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US government approves Arctic oil and gas drilling plan

Posted May. 13, 2015 07:22,   


As the Obama administration allows oil drilling in the Arctic, it has taken a step closer to energy development following the discovery of shale gas. Despite opposition from environmental groups, it plans to strengthen its hegemony, aiming to be energy independent. If the U.S. produces oil in the Arctic, it can be less dependent on oil from the Middle East and the strategic importance of the region would decrease. In addition, it can strengthen its influence and have the upper hand despite the emergence of China and Russia. Therefore, its approval is noteworthy in that it is not only about securing oil but also about its power in the context of the world order.

The U.S. Bureau of Ocean Energy Management (BOEM) on Monday conditionally approved Royal Dutch Shell’s plans to drill in the Arctic Ocean. Shell will drill up to six exploratory well for oil and gas in the U.S. portion of the Arctic Ocean including the Chukchi Sea from this summer at the earliest.

According to 2011 Interior Department data, federal waters in the region hold about 22 billion barrels of technically recoverable oil, the Wall Street Journal said. It is 2,444 times 9 million barrels of oil, an amount that the U.S. is currently producing per day.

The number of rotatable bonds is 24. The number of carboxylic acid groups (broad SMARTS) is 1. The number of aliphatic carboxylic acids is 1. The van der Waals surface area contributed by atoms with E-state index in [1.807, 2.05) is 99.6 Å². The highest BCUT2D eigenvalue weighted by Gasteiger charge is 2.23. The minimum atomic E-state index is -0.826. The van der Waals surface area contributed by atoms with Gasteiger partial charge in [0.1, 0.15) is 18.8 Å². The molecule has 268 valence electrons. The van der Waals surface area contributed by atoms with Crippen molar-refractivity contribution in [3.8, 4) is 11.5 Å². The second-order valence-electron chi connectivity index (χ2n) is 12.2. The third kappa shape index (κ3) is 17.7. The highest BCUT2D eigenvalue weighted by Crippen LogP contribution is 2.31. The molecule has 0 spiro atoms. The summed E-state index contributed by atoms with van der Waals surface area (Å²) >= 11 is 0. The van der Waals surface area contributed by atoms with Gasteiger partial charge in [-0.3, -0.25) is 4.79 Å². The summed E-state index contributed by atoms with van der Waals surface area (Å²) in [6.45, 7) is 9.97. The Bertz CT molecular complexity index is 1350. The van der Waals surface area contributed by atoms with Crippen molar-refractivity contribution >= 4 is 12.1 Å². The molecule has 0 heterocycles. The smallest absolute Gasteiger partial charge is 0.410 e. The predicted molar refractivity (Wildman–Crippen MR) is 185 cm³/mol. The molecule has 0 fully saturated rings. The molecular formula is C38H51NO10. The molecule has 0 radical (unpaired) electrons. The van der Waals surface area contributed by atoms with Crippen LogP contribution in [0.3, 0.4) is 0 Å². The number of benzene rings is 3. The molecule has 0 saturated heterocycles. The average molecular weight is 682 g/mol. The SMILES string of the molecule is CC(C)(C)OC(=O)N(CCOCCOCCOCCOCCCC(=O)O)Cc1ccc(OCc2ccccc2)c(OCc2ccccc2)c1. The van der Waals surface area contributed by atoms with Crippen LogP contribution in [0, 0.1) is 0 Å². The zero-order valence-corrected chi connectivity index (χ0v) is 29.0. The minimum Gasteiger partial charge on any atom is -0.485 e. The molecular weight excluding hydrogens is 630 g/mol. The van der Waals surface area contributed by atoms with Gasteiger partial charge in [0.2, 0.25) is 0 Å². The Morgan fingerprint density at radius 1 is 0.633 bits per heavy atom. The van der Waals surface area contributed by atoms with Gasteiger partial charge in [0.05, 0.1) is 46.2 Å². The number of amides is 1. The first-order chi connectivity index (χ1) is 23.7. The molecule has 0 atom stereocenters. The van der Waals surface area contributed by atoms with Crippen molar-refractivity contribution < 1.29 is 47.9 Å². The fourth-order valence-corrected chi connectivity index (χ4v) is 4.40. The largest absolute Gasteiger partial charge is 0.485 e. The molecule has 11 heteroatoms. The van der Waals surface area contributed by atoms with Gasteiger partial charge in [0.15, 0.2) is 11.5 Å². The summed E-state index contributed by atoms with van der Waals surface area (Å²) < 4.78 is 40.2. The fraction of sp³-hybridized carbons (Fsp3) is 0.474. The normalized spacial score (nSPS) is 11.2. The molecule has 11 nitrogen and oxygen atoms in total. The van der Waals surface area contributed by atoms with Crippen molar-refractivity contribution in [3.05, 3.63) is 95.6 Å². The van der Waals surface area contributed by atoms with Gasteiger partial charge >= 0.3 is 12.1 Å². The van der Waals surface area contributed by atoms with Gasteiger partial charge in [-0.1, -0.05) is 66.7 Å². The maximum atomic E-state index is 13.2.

The U.S. government’s approval of oil drilling in the Arctic is in the context of President Obama’s policy for complete energy independence. Its purpose is to prevent economic shocks from soaring oil prices in spite of a conflict in the Middle East. It can also check Russia with lower global oil prices. In addition, it can maintain its position as a superpower by generating new jobs from exploration even if China closely chases the U.S.

Shell had attempted an oil drilling project in the Chukchi Sea since 2007. However, the containment dome for the prevention of oil leaks was damaged during the test drilling at the end of 2012, which has delayed its drilling plan. Environmental groups have opposed the drill, claiming that an accident in the drilling could cause more severe pollution than the 2010 explosion on the Gulf of Mexico. In April 2010, BP’s Deepwater Horizon drilling rig at the Macondo well in the Gulf of Mexico exploded, killing 11 platform workers and spilling over four million barrels of oil for three months.

The Obama administration plans to prepare and implement rigorous safety standards to handle opposition from environmental groups.

On Jan. 27 this year, the U.S. Department of the Interior announced a plan to allow exploring and drilling for oil on the outer continental shelf, an area that begins 50 miles off the Atlantic coast. The coast was excluded from the "Five-Year Outer Continental Shelf (OCS) Oil and Gas Leasing Program," which expires in August 2017. It is the first time that the U.S. permits oil drilling in the area.